Stars Awarded for Service
19 October 2015
Australian Army members of the 205th Corps Advisory Team (205 CAT) have been recognised by the United States for their meritorious service in a combat zone.
The United States Bronze Star Medal has been awarded to seven senior advisors in the 205 CAT, together with one Meritorious Service Medal and nine Army Commendation Medals.
The Australian-led 205 CAT provided advice, training and assistance to the Afghan National Army's 205th Corps personnel based at Camp Hero in Kandahar province, Afghanistan.
Commander of the U.S. led Train, Advise, and Assist Command – South (TAAC-S), Brigadier General Paul Bontrager said the medal presentation was an important acknowledgement for a job well done.
"The Australians provide input in a manner that frankly, I don’t think any other nation can do," he said.
"They have frankness, candour, and an ability to operate at the correct level and put the needs of others ahead of their own.
"It is a significant thing that the Australians bring to the fore."
Commander of the seventh and final 205 CAT rotation, Colonel Mitchell Kent said the Australian advisors were honoured to receive the awards.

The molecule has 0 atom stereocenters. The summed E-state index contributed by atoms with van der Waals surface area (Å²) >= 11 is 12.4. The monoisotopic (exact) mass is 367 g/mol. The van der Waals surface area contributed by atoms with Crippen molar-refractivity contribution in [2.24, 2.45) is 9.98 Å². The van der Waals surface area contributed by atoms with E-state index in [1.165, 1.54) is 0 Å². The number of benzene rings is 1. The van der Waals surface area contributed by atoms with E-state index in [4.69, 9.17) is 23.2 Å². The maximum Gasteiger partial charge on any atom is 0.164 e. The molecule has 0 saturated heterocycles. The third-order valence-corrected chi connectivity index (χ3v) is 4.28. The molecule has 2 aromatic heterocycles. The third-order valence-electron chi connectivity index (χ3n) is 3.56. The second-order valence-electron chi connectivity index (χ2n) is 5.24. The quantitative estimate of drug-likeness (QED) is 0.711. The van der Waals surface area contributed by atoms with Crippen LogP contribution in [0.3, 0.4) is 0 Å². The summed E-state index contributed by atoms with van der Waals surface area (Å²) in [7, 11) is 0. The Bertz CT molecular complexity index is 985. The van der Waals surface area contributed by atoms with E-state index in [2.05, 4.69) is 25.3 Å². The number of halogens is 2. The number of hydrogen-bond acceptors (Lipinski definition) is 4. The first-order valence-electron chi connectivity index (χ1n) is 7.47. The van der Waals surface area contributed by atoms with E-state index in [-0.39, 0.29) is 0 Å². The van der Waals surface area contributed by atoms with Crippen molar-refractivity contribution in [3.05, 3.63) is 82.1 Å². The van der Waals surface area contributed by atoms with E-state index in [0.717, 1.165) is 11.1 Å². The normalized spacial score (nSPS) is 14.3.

"It's been a pleasure to work with the Train, Advise and Assist Command – South," he said.
"We've appreciated the freedom of action as well as the cooperation and support from the leadership team.
"This is a significant honour they have chosen to bestow upon us, and I thank them for their friendship and camaraderie."
Under Australian guidance, the Afghan National Army 205th Corps has grown to a divisional sized formation with four manoeuvre brigades and approximately 19,000 troops.
The corps is responsible for the southern provinces of Kandahar, Uruzgan, Daykundi and Zabul, comprising of 42 Districts covering an area of 98,800 square km and a population of approximately 12.51 million.
In its five-year history, the 205 CAT grew to approximately 20 Australian advisors and a Force Protection Element of around 60 Australian personnel, joined by a smaller contingent of U.S. and Bulgarian advisors and interpreters.
On October 1st, 2015, the 205 CAT ended its mission in Southern Afghanistan after seven successful rotations since April 2010.